Manage Finance JMG

Activity 1A

Complete the following individually or in a group (as applicable to the specific activity and the assessment environment):

Identify an area of business and explain how you could use different forms of current and present financial data to ascertain whether the department made a profit or a loss.

You do not have to use actual figures from your business.

The IT services group shows that:

➢ Cash flow reports indicate that the income of the IT services group has dropped from $10,000,000 in the 2012-2013 year-period to $6,000,000 in the 2013-2014 year-period; a decrease of 40%.

➢ Expenditure reports indicate that, in total, $12,000,000 was spent by the IT service grouping 2013-2014, which far exceeded the budget of $5,000,000

This information is represented in the table below:

2012-2013

2013-2014

Difference on year

Budget For Expenditure

5,000,000

5,000,000

-

Actual Expenditure

3,500,000

12,000,000

+8,500.000

Difference

+1,500,000

-7,000,000

-

Projected Income

8,000,000

8,500,000

+500,000

Actual Income

10,000,000

6,000,000

-4,000,000

Difference

+2,000,000

-2,500,000

-

The table shows that the IT services group’s expenditure was up $8,500,000 in 2013-2014, whilst income was down $4,000,000.

By examining the previous year’s data, we can see that the IT services group has performed very poorly in 2013-2014 and has made a loss.

The standalone 2013-2014 figures are poor but become much worse when compared with the success of the IT services group in the previous year.

The success of the IT services group in 2012-2013 led to the projected income of the IT services group in 2013-2014 being raised by $500,000, a target that was not even close to being met

Activity 1B

Complete the following individually or in a group (as applicable to the specific activity and the assessment environment):

Using your answer from the previous activity, explain how you would undertake research to review the reasons for the profit or loss.

  1. Budgets, forecasts and variations:

to see money allocated, expectations and variances in these totals, such as overspend

  1. Cash flow/profit reports:

to see when money is coming in and how much of it is profit

  1. Financial/operational statements and reports (e.g. expenditures and receipts, profit and loss statements):

to see money coming in, money spent and how money is spent, as well as

periodic results and statements

  1. Market valuations:

to value the business, its stock and its assets.

Activity 1C

Complete the following individually or in a group (as applicable to the specific activity and the assessment environment):

Using your business plan, identify your business’ critical dates in terms of income and resource use and generation.

Taking example; if a big shopping event is coming up, you may want to invest in extra stock in anticipation of the higher volume of sales.

Critical Dates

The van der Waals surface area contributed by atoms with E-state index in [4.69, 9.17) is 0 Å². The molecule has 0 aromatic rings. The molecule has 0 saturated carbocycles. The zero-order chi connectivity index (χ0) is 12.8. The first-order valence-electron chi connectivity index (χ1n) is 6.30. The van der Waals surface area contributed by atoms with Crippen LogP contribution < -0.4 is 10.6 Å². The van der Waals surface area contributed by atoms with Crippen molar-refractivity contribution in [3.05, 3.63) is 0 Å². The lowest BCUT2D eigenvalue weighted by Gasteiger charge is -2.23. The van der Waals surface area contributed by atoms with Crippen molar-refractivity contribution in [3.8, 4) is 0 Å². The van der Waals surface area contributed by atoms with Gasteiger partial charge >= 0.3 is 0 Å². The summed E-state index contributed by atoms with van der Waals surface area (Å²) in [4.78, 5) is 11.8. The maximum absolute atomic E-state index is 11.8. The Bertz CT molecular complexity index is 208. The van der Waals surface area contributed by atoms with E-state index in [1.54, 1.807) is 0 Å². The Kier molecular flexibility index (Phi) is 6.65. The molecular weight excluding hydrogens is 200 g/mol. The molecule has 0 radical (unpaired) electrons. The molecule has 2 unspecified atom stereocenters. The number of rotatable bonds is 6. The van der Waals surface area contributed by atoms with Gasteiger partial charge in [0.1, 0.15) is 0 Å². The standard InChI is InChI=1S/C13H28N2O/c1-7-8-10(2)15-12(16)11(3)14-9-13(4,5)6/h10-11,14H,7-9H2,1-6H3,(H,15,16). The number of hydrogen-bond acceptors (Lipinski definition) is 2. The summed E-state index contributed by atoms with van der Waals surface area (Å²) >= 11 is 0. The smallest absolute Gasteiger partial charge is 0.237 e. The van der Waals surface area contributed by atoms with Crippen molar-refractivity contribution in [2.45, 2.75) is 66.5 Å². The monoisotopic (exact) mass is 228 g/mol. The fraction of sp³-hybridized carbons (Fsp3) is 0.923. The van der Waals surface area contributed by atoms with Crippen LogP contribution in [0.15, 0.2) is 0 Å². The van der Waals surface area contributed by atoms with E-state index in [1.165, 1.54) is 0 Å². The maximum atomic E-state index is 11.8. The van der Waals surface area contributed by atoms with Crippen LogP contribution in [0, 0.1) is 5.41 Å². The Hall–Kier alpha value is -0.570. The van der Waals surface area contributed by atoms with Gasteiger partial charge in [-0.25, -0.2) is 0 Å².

National and worldwide high-volume sale days in retail:

  1. Black Friday

a notion adopted from American tradition. This is the Friday after Thanksgiving and participating stores slash the prices of their items online and in-store, leading to an annual shopping frenzy that often lasts the whole weekend.

  1. end of financial year sales (EOFYS):

when retail businesses sell off current stock before new stock arrives (around the month of June).

  1. Boxing Day

Boxing Day sales are hugely popular and are part of the January sales, where customers flock to buy discounted items after Christmas.

  • ➢ General sale times:
  1. such as seasonal clothing changes
  2. newly-released items
  3. store-specific events

Activity 1D

Complete the following individually or in a group (as applicable to the specific activity and the assessment environment):

Explain how and why you would analyze your business’ cash flow trends.

By analyzing your cash flow, you can see when and where the money comes and goes within your business.

By identifying trends, you can:

➢ Identify times when income increases significantly, such as an event explained in the previous section

➢ Identify times when income falls significantly

➢ Identify steady sales and the average income for these periods

➢ Identify times of increased expenditure

➢ Identify times of low expenditure

Analysing cash flow can help you to identify where your money is being spent and where any overspending may be occurring. This will enable you to take the steps towards managing the business’ finances in a more efficient and economical way.

When analysing cash flow trends, you will generally focus on three areas:

  • ➢ Operating activity: o money gained and spent through the operation of the business:
  • ▪ business income
  • ▪ business losses
  • ▪ expenditure
  • ➢ Investment activity: o purchase and return of investments, such as:
  • ▪ property
  • ▪ assets
  • ▪ equipment
  • ➢ Financing activity: o money used to finance business activities:

Activity 1E

Complete the following individually or in a group (as applicable to the specific activity and the assessment environment):

Which taxes are applied to your business?

➢Company tax

➢ Payroll tax

➢ Goods and Services Tax (GST)

➢ Capital Gains Tax (CGT

Explain each one, including the rates and geographical variations, if applicable.

Company tax is currently (December 2014) set at a flat rate of 30% and is applied at a corporate level. The ATO website explains company tax in full detail. A link to the relevant page is included in the references section at the end of this Learner Guide.